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Joël Ouaknine to give BCS Roger Needham Lecture 2010

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This year's BCS Roger Needham Lecture will be given by Joël Ouaknine from the University of Oxford Computing Laboratory. It will be on 4 November at the Royal Society, London. 

Our society is becoming increasingly reliant on computer systems; think of mobile phones, Sat Nav, the internet, and so on. A modern car typically harbours tens to hundreds of microprocessors, themselves running several tens of million lines of code, controlling such critical components as fuel injection, airbags and anti-lock braking systems. Many of these devices operate in the background, reacting in real-time to a complex environment and subject to a wide array of functional and timing constraints. A major modern scientific challenge is to devise effective methodologies for accurately modelling and analysing such real-time computer systems, in order to verify and guarantee that they function as they are intended to.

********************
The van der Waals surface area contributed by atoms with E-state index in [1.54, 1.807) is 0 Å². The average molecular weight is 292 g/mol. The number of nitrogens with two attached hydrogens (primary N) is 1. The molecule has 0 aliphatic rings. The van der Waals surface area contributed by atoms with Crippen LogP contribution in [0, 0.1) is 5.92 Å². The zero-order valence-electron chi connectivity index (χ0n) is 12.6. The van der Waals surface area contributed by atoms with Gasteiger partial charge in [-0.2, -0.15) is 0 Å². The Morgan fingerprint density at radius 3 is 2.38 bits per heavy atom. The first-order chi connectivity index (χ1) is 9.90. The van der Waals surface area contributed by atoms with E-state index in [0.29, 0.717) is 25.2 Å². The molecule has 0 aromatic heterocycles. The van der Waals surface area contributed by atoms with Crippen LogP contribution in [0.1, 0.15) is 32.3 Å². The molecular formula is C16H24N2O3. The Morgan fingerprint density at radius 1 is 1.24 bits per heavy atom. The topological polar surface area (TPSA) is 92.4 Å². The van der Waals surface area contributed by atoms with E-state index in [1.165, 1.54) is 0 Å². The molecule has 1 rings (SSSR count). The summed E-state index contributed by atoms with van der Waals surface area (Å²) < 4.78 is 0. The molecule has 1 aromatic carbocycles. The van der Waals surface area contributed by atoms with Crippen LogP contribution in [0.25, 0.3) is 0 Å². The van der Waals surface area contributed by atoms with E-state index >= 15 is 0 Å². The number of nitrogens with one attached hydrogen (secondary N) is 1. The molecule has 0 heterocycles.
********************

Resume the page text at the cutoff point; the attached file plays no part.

In this talk, Joël Ouaknine will describe some of the fundamental paradigms and algorithms for reasoning about real-time systems. Perhaps surprisingly, several basic questions of decidability and complexity turn out to be remarkably difficult, and a number of problems remain open after some two decades of work in the field.

Joël Ouaknine will present, at a high level, some of the deep connections that are found between real-time verification and mathematical logic, automata theory, combinatorics and graph theory.

Finally, the presentation will discuss how we expect to translate parts of the rich body of theoretical work in real-time systems into concrete engineering achievements, in the context of ongoing collaborations with industrial partners from the automotive and avionics sectors.

For more information on how to book a place at the lecture visit the BCS website. Registration is at 6.30pm and the lecture will start at 7pm.

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